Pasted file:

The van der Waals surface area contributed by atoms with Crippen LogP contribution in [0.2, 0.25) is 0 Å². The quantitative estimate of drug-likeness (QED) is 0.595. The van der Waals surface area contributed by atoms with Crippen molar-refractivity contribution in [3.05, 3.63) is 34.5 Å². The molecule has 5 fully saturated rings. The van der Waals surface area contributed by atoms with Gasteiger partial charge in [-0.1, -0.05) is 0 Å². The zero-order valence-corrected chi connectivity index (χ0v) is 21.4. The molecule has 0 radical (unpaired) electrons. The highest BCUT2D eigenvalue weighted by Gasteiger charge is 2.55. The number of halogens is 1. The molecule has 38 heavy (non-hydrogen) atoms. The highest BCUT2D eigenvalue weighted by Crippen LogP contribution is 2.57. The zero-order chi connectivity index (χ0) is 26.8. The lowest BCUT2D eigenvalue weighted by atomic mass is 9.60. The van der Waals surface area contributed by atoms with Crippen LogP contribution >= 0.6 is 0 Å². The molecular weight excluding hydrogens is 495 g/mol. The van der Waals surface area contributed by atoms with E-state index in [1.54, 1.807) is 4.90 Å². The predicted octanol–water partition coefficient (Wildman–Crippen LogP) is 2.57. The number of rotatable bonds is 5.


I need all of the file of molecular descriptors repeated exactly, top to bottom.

The van der Waals surface area contributed by atoms with Crippen LogP contribution in [0.2, 0.25) is 0 Å². The quantitative estimate of drug-likeness (QED) is 0.595. The van der Waals surface area contributed by atoms with Crippen molar-refractivity contribution in [3.05, 3.63) is 34.5 Å². The molecule has 5 fully saturated rings. The van der Waals surface area contributed by atoms with Gasteiger partial charge in [-0.1, -0.05) is 0 Å². The zero-order valence-corrected chi connectivity index (χ0v) is 21.4. The molecule has 0 radical (unpaired) electrons. The highest BCUT2D eigenvalue weighted by Gasteiger charge is 2.55. The number of halogens is 1. The molecule has 38 heavy (non-hydrogen) atoms. The highest BCUT2D eigenvalue weighted by Crippen LogP contribution is 2.57. The zero-order chi connectivity index (χ0) is 26.8. The lowest BCUT2D eigenvalue weighted by atomic mass is 9.60. The van der Waals surface area contributed by atoms with Crippen LogP contribution >= 0.6 is 0 Å². The molecular weight excluding hydrogens is 495 g/mol. The van der Waals surface area contributed by atoms with E-state index in [1.54, 1.807) is 4.90 Å². The predicted octanol–water partition coefficient (Wildman–Crippen LogP) is 2.57. The number of rotatable bonds is 5.